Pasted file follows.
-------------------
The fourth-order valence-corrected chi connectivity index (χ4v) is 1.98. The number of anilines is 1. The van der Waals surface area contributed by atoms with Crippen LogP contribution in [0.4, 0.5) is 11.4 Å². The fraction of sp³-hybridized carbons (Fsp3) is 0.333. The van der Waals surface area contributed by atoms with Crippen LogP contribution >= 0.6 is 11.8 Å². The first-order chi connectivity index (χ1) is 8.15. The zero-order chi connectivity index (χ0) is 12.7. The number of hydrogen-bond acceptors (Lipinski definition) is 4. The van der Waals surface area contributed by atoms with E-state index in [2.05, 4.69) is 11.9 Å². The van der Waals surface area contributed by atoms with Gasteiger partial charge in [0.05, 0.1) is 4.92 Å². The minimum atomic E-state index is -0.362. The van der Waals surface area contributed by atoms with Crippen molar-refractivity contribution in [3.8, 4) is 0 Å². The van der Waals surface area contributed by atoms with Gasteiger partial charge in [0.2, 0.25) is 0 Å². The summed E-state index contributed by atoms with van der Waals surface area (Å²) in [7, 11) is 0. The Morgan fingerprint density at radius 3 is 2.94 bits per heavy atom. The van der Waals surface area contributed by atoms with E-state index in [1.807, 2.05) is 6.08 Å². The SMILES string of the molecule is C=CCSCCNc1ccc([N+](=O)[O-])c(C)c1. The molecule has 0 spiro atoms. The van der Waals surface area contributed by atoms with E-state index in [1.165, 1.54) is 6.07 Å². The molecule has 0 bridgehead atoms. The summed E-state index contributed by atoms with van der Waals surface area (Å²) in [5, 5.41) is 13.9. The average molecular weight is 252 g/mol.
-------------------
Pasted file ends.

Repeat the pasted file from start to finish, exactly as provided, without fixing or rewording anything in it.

The fourth-order valence-corrected chi connectivity index (χ4v) is 1.98. The number of anilines is 1. The van der Waals surface area contributed by atoms with Crippen LogP contribution in [0.4, 0.5) is 11.4 Å². The fraction of sp³-hybridized carbons (Fsp3) is 0.333. The van der Waals surface area contributed by atoms with Crippen LogP contribution >= 0.6 is 11.8 Å². The first-order chi connectivity index (χ1) is 8.15. The zero-order chi connectivity index (χ0) is 12.7. The number of hydrogen-bond acceptors (Lipinski definition) is 4. The van der Waals surface area contributed by atoms with E-state index in [2.05, 4.69) is 11.9 Å². The van der Waals surface area contributed by atoms with Gasteiger partial charge in [0.05, 0.1) is 4.92 Å². The minimum atomic E-state index is -0.362. The van der Waals surface area contributed by atoms with Crippen molar-refractivity contribution in [3.8, 4) is 0 Å². The van der Waals surface area contributed by atoms with Gasteiger partial charge in [0.2, 0.25) is 0 Å². The summed E-state index contributed by atoms with van der Waals surface area (Å²) in [7, 11) is 0. The Morgan fingerprint density at radius 3 is 2.94 bits per heavy atom. The van der Waals surface area contributed by atoms with E-state index in [1.807, 2.05) is 6.08 Å². The SMILES string of the molecule is C=CCSCCNc1ccc([N+](=O)[O-])c(C)c1. The molecule has 0 spiro atoms. The van der Waals surface area contributed by atoms with E-state index in [1.165, 1.54) is 6.07 Å². The molecule has 0 bridgehead atoms. The summed E-state index contributed by atoms with van der Waals surface area (Å²) in [5, 5.41) is 13.9. The average molecular weight is 252 g/mol.